Christin J. Collins
Southeast High School
9th – 12th Grade Business Essentials, Marketing, and Entrepreneurship
What motivated your career in education?
I have known I wanted to be a teacher since I was in elementary school. I am passionate about children. I love helping and guiding them. I knew in my heart that my life’s calling was to become a teacher. However, “life” got in the way and I chose a different path out of high school. I attended medical school and ultimately changed my major and got a business degree so I could finally be finished with college and get out into the real world. After several years and multiple jobs, I realized that I was simply not happy. I was not being fulfilled. I was not passionate about what I was doing and my unhappiness was beginning to overflow into other areas of my life.
In the Fall of 2016, I was made aware of an opportunity at Southeast High School. There was a need for a Business Teacher. Through networking, I learned that my MBA qualified me to begin teaching with a temporary certificate and I was hired. I first began teaching in January 2017. I had no “education” experience, but I was determined to be a “good teacher”. I was quickly paired with a mentor who helped me work through many of my questions. I also enrolled in education courses to begin my full certification. One thing I quickly learned was that my scholars cared very little about what I knew because they did not know how much I cared for each of them. I put “relationships” at the top of my list. I was determined to get to know each of my students so I would be more equipped to meet them where they are and help them accordingly. I implemented activities like “What’s Up Wednesdays” so my scholars had an opportunity to share their voices and opinions. I found that by giving them the opportunity to be heard, they were much more willing to listen to me!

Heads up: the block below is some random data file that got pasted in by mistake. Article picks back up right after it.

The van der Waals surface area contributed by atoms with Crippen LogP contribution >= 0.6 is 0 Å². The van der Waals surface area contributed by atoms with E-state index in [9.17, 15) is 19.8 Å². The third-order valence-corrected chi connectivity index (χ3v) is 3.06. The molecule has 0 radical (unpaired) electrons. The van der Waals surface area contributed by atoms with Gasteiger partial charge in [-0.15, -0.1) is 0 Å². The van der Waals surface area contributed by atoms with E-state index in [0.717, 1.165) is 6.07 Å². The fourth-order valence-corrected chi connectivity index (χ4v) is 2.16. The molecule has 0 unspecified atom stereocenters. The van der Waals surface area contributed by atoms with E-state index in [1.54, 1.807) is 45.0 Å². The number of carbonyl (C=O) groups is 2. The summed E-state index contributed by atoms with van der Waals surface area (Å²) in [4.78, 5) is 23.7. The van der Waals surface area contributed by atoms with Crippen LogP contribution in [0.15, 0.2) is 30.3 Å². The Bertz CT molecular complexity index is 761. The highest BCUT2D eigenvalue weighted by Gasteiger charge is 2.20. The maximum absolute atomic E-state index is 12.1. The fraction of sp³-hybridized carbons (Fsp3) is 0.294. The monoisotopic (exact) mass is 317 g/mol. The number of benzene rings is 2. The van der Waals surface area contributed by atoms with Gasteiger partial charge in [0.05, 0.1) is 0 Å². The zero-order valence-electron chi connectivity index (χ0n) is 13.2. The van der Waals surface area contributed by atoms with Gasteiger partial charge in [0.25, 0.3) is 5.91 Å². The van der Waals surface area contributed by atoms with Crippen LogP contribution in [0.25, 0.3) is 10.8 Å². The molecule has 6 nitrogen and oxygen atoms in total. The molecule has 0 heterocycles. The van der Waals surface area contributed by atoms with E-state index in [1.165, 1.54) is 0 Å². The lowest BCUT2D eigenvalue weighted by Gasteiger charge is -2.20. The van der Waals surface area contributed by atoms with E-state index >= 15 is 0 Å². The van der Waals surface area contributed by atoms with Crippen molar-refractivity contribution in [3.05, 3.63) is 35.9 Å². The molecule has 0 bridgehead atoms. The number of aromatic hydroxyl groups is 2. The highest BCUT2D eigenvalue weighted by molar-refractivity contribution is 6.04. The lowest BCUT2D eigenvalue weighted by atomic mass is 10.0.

What message about public education do you want to share?
I am currently working on my thesis for my Education Specialist Degree. The topic I have chosen is how attendance rates from K-12 impact grades, test scores, and on time graduation rates. This is especially apparent in low income districts. As teachers in KCPS, we have to find ways to get our scholars in school. We have to find ways to find value in earning an education. Lessons have to be engaging so our scholars want to be at school. We have to do a better job of finding solutions to problems that our scholars face which prevent them from attending school regularly. We need to hold ourselves, our scholars, our parents, and our community accountable and work together to solve this problem and shift the mindset to prove that education is powerful! It is my firm belief that no one group can close the education gap that plagues our urban schools. We will not progress as a community until we all work together to provide equal opportunities to all students.